When it comes to nature photography, many of today’s top professionals are wielding telephoto lenses in the 500mm – 600mm range. Add on a teleconverter and focal lengths of 700mm – 1200mm are achieved. Sure this gives the photographer plenty of reach, but some of these combinations also come with a five figure price tag. While many of us, myself included, may dream of a lens of this magnitude, results are achievable with much more affordable gear.
Fortunately, these long focal lengths are not always required when photographing wildlife. Most of today’s DSLRs come with either a 250mm or 300mm telephoto zoom at the time of purchase, and these kit lenses are more than adequate for nature photography in many situations. When shooting with a shorter lens, getting close to your subject is paramount. One simple technique I use to get closer to my subject is to study their movements. After watching their behaviour and direction of travel, I try to put myself in a position where I believe the subject will be next. This technique is extremely productive especially when birds are feeding in the wild, and yields far better results than trying to directly approach them. Many wild animals are routinely pursued by predators and will quickly flee if they feel they are being stalked. By not pursuing your subject, and waiting for it to come to you, you won’t be perceived as a threat and closer views will be possible. Be sure to avoid sudden movements as this too will startle wildlife, causing them to run or fly from the area.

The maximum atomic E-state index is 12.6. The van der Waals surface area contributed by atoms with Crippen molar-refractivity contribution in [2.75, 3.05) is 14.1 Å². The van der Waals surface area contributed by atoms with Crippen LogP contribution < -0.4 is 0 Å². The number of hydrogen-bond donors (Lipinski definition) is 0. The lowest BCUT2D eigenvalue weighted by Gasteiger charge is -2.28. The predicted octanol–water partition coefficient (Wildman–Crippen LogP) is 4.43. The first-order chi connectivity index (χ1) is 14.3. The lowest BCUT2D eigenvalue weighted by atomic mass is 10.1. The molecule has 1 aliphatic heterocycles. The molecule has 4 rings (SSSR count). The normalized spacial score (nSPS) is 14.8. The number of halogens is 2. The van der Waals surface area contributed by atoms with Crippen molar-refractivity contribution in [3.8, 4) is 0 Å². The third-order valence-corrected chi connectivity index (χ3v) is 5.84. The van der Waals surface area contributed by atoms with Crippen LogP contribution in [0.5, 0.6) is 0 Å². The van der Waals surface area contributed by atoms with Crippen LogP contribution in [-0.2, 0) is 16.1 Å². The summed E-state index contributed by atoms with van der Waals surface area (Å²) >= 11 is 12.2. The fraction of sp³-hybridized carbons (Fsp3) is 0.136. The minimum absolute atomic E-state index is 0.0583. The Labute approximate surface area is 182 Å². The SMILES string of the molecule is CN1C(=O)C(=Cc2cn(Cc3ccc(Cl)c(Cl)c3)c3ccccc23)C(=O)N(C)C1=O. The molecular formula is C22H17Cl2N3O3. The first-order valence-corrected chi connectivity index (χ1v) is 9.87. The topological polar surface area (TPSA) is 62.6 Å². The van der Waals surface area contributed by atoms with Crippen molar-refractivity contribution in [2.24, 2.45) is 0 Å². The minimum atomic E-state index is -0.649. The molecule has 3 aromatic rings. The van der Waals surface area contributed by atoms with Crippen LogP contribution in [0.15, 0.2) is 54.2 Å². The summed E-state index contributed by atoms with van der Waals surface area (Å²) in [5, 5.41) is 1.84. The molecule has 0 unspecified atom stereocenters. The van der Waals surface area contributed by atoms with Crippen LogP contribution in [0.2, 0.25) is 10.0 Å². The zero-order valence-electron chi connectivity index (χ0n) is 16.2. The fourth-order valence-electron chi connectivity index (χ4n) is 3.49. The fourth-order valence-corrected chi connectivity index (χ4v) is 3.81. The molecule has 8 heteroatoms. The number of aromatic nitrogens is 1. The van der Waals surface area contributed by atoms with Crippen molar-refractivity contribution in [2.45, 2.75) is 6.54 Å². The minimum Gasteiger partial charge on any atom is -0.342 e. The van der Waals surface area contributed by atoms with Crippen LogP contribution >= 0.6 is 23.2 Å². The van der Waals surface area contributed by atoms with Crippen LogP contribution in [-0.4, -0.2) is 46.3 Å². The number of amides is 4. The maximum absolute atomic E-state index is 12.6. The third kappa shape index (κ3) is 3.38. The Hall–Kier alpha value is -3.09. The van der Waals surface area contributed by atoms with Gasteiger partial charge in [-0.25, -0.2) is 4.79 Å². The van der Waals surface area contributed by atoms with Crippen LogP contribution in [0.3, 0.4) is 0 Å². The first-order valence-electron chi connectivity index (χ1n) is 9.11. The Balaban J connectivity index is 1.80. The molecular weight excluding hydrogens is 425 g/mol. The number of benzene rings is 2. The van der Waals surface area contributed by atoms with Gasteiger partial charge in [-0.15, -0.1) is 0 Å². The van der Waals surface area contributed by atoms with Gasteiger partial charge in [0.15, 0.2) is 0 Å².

If you are shooting with a lens in the 250mm – 300mm range, photographing nature at your local park or own backyard can be your best options. Many of these animals are accustomed to human activity and are easily photographed with a shorter lens. Remember to avoid pursuing your subject as well as sudden movements as this will scare them off. Over the years I have taken many images with these shorter focal length lenses that I am more than happy with.
Next time you are out, keep these tips in mind. I think you will agree that regardless of what focal length your lens is, you will find yourself getting closer to nature.